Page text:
Mel Cooke, Gleaner Writer
There is a notable difference between Lasana Bandele's speaking and singing voices. The former is contemplative, yet convincing; the latter is laden with urgency, though remaining melodious.
Last Tuesday night, at the Poetry Society of Jamaica's February 2013 fellowship, Bandele, billed as the Storitella for his guest slot at the Edna Manley College of the Visual and Performing Arts, utilised both voices to good effect. It was also fitting that he presented poetry and song, as the Fellowship was part of the Jamaica Reggae Industry Association's (JaRIA) Reggae Month programming.
Poetry came first, Bandele describing himself in part as "yesterday's voice", yet which was "announcing the future". His poetry, quietly delivered as he read from the page, was in the main received in kind, the substantial audience listening attentively and applauding at the end of most.
'Mad Dogs' came from his 1972 experience of political violence in Jamaica while living on Jacques Road, where the gunmen were "mad dogs coming down from the hills like locusts". A piece about a relationship described someone as the force in the morning which "washes away the night, revealing the sun's warmth".
Continuing on the personal path, Bandele turned to the culture cultivated in a particular dwelling, detailing the framework for living established by "we in this house", concluding that "we make it safe for children in this house".
The poems were mainly short and the topics varied. Notions of what constitutes freedom were broached as Bandele said "as far as I can see, only the land is free"; he asked "why carry the acid of hate in our tender tissues?" and explored 'Mango Season'. He took the peaceful path against tidings of war in places like South Africa and Ireland, "we with flowers, lots of flowers" meeting those with weapons in their hands.
Switch to song
Bandele switched voices and formats as he said "I want to do a few songs for you", The script went as he strapped on a guitar, commenting on his time at the Edna Manley College during the set-up. There was laughter as he described a year at the School of Drama as "my therapy year".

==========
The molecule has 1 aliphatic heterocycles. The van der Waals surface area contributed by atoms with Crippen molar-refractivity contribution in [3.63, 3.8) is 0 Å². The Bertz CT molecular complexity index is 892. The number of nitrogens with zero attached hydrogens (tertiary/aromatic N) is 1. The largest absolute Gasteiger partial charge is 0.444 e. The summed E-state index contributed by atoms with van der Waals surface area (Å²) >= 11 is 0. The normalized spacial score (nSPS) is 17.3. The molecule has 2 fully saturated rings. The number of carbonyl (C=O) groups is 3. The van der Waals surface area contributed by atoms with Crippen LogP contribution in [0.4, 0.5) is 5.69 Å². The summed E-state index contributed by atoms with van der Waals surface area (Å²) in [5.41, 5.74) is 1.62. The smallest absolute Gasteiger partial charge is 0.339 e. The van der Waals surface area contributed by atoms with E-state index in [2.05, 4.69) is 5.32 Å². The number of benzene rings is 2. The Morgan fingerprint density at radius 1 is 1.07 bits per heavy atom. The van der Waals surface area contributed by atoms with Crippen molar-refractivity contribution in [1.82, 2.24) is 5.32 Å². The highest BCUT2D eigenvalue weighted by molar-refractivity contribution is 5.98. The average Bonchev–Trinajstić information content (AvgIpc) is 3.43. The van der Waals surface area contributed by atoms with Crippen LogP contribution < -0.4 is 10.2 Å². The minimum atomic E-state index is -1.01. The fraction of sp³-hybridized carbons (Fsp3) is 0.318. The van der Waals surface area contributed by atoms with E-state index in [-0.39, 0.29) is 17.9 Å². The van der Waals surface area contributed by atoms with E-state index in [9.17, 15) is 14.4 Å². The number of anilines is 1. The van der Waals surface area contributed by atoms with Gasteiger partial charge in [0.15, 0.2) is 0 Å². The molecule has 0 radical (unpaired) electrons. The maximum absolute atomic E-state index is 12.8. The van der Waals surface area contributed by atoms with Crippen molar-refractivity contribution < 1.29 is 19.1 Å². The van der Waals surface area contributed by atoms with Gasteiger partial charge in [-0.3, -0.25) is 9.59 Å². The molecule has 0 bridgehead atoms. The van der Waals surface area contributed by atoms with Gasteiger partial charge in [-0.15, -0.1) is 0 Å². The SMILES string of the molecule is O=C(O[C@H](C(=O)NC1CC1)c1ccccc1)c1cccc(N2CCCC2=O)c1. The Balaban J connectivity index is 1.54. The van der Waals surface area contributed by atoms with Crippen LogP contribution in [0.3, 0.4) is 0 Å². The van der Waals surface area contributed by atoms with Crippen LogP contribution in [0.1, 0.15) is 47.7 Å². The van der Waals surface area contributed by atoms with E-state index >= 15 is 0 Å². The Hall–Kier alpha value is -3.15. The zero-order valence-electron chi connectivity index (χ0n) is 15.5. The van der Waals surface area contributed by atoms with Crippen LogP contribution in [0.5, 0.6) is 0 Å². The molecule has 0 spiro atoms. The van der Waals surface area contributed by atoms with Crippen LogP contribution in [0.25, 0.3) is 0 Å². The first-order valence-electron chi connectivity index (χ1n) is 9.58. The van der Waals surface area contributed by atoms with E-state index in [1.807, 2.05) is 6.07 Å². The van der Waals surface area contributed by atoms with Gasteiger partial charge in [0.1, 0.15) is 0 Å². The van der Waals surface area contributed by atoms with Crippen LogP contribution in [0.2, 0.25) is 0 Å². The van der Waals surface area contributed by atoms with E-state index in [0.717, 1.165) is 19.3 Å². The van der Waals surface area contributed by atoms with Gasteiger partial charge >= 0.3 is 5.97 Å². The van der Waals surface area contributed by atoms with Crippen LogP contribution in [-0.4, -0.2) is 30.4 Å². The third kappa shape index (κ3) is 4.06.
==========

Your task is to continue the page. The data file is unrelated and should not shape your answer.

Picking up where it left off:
The songs started with Big City, Bandele's increasing the power in his vocals as he observed "nothing for nothing in big city/you pay with what you've got". His scatting was a growl, Bandele then asking "how can you spread nuclear war/when people die of hunger?".
Living in Shacks was greeted with a whoop and, after finishing it quietly, Bandele acknowledged the greeting as he said "it is really a pleasure getting you guys' response to that song". "Is a big tune," an audience member responded.
Bandele did more talking between songs than he did with the poetry. He acknowledged that there is a lot of bad around, but asserted as he introduced the next song that "it is still a wonderful world. You have to find love. This one is called Love on the Freeway." In that song he pointed to differences between cultures, as "what you do in Jamaica is exotic in the US of A".
"I've learnt from a boy that you must be thankful. Your parents beat that into you," he said. At this stage in my life I realise that gratitude is powerful. As a musician, I know things come by practise. You have a gift, sure, but you have to practise." Bandele said.
Bandele said he lived in San Francisco for about 17 years and when he told some people he was coming home they said he must be crazy. "But if I am crazy to come home, where should I go?" he asked.
As he spoke, there were cheers when some in the audience realised which song was coming up. Bandele eventually said "so see it ya" as he went into the track, declaring "I know what I feel inside".
He was clearly angry about the enthusiastic greeting given to representatives of former colonial masters. Bandele continued in song with Talk Peace and would have ended had he not got a request for Subway Blues. There was another request for Living in Shacks, this time with M'Bala on percussions and Bandele topped off the night of poetry and song with I Love You for the ladies in the house.